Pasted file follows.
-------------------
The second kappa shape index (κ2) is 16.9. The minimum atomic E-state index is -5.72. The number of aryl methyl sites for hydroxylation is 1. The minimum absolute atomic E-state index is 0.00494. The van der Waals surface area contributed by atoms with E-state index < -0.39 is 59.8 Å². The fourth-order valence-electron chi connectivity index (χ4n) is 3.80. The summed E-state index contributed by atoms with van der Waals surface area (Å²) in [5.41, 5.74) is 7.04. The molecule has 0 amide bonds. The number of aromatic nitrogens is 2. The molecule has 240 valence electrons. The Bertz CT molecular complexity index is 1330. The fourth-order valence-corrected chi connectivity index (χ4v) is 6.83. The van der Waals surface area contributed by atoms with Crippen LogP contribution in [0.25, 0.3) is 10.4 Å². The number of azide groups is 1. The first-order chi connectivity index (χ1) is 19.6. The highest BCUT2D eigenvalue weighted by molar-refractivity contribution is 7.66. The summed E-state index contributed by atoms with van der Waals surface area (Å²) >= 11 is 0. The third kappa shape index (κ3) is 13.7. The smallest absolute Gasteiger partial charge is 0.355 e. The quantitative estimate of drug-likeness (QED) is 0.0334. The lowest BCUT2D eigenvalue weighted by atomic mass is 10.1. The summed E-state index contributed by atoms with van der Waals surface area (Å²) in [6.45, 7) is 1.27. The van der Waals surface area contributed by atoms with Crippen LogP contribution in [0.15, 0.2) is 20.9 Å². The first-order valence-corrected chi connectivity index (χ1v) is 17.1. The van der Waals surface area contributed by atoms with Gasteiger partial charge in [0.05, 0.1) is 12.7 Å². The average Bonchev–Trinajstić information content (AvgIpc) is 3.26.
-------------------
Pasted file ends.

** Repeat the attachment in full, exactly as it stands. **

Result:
The second kappa shape index (κ2) is 16.9. The minimum atomic E-state index is -5.72. The number of aryl methyl sites for hydroxylation is 1. The minimum absolute atomic E-state index is 0.00494. The van der Waals surface area contributed by atoms with E-state index < -0.39 is 59.8 Å². The fourth-order valence-electron chi connectivity index (χ4n) is 3.80. The summed E-state index contributed by atoms with van der Waals surface area (Å²) in [5.41, 5.74) is 7.04. The molecule has 0 amide bonds. The number of aromatic nitrogens is 2. The molecule has 240 valence electrons. The Bertz CT molecular complexity index is 1330. The fourth-order valence-corrected chi connectivity index (χ4v) is 6.83. The van der Waals surface area contributed by atoms with Crippen LogP contribution in [0.25, 0.3) is 10.4 Å². The number of azide groups is 1. The first-order chi connectivity index (χ1) is 19.6. The highest BCUT2D eigenvalue weighted by molar-refractivity contribution is 7.66. The summed E-state index contributed by atoms with van der Waals surface area (Å²) >= 11 is 0. The third kappa shape index (κ3) is 13.7. The smallest absolute Gasteiger partial charge is 0.355 e. The quantitative estimate of drug-likeness (QED) is 0.0334. The lowest BCUT2D eigenvalue weighted by atomic mass is 10.1. The summed E-state index contributed by atoms with van der Waals surface area (Å²) in [6.45, 7) is 1.27. The van der Waals surface area contributed by atoms with Crippen LogP contribution in [0.15, 0.2) is 20.9 Å². The first-order valence-corrected chi connectivity index (χ1v) is 17.1. The van der Waals surface area contributed by atoms with Gasteiger partial charge in [0.05, 0.1) is 12.7 Å². The average Bonchev–Trinajstić information content (AvgIpc) is 3.26.